In this study, I will use the concept of “child-rearing practices" or “parenting practices” in the sense that it was suggested by Darling and Steinberg’s defining practices. I will use “child-rearing approach” or "child-rearing strategies” for describing approaches proposed by Lareau. I will use the concept of parenting styles to refer to the behavioral aspects of parenting, indicated by Baumrind. This study aims to examine the impact of migration on child-rearing practices, but also to explain it in a broader methodological context by studying child-rearing styles and approaches. In a previous study, I focused on the class distinctions of the child-rearing strategies of migrant women and concluded that class differences in the structured activities of children are largely determined by structural factors (Akifyeva, 2016). In this study, on the contrary, I focused on the migration specifics of child-rearing by women with migration experience across class, carrying out a comparative study of Russian-speaking women living in Spain and Russia to reveal the migration specificity of child rearing.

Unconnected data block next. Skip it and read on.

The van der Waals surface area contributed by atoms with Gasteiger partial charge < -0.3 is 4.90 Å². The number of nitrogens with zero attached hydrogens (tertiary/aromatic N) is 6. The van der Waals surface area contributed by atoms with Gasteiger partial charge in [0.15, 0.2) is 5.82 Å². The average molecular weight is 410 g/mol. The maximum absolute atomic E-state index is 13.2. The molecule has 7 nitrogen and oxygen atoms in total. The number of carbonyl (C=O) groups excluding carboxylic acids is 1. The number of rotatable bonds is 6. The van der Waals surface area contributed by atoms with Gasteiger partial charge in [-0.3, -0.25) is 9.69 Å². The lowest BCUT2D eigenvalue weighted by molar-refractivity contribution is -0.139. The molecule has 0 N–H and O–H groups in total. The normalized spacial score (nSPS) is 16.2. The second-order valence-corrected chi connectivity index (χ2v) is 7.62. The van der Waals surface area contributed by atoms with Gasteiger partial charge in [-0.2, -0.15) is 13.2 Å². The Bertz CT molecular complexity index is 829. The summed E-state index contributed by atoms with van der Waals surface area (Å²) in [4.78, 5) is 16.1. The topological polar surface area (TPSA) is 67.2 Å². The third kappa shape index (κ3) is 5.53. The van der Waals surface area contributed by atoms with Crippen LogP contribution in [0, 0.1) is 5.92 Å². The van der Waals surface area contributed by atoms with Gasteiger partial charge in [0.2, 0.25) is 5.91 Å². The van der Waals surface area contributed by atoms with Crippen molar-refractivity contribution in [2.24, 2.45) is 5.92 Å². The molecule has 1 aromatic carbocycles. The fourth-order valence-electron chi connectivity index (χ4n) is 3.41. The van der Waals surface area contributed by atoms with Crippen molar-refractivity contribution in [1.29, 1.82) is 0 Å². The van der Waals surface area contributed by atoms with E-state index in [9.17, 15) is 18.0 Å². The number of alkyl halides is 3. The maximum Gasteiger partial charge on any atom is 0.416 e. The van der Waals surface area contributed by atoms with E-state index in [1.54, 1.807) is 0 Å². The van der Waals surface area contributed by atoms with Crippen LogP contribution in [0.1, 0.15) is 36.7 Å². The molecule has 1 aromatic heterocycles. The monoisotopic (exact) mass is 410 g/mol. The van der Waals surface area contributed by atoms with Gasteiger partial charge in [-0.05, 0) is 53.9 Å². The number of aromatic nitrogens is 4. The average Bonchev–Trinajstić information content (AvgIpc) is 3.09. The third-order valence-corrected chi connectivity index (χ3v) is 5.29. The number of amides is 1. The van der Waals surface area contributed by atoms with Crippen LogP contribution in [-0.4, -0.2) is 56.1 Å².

Akifyeva, R. (2016). Children’s participation in structured activities in the context of the child-rearing strategies of Russian-speaking women: Class and migration status. Working Papers Centre for German and European Studies, WP 2016-01, 1–15. URL: http://www.zdes.spbu.ru/assets/files/WP_Akifyeva_1.pdf Baumrind, D. (1967). Child care practices anteceding three patterns of preschool behavior. In Genetic Psychology Monographs, 75, 43–88. Baumrind, D. (1971). Current patterns of parental authority. Developmental Psychology, 4(1p2), 1–103. Baumrind, D. (2005). Patterns of parental authority and adolescent autonomy. New Directions for Child and Adolescent Development, 2005(108), 61–69. Bennett, P. R., Lutz, A. C., & Jayaram, L. (2012). Beyond the Schoolyard: The Role of Parenting Logics, Financial Resources, and Social Institutions in the Social Class Gap in Structured Activity Participation. Sociology of Education, 85(2), 131–157. Chin, T., & Phillips, M. (2004). Social reproduction and child-rearing practices: Social class, children’s agency, and the summer activity gap. Sociology of Education, 77(July), 185–210. Darling, N., & Steinberg, L. (1993). Parenting style as Context: An integrative model. Psychological Bulletin, 113(3), 487–496. Kremer-Sadlik, T., & Fatigante, M. (2015). Investing in children’s future: Cross-cultural perspectives and ideologies on parental involvement in education. Childhood, 22(1), 67–84. Kremer-Sadlik, T., Izquierdo, C., & Fatigante, M. (2010). Making Meaning of Everyday Practices: Parents’ Attitudes toward Children’s Extracurricular Activities in the United States and in Italy. Anthropology & Education Quarterly, 41(1), 35–54. Lareau, A. (2002). Invisible inequality: Social class and childrearing in black families and white families. American Sociological Review, 67, 747–776. Lareau, A. (2003). Unequal childhoods: Class, race, and family life. Berkeley: University of California Press. Lareau, A. (2011). Unequal childhoods: Class, race, and family life (2nd Edition with an Update a Decade Later). Berkeley: University of California Press. Lee, E. M., & Kao, G. (2009). Less bang for the buck? Cultural capital and immigrant status effects on kindergarten academic outcomes. Poetics, 37(3), 201–226. Spera, C. (2005). A Review of the Relationship Among Parenting Practices, Parenting Styles, and Adolescent School Achievement. Educational Psychology Review, 17(2), 125–146. Weininger, E. B., & Lareau, A. (2009). Paradoxical pathways: An ethnographic extension of Kohn’s findings on class and childrearing. Journal of Marriage and Family, 71(3), 680–695.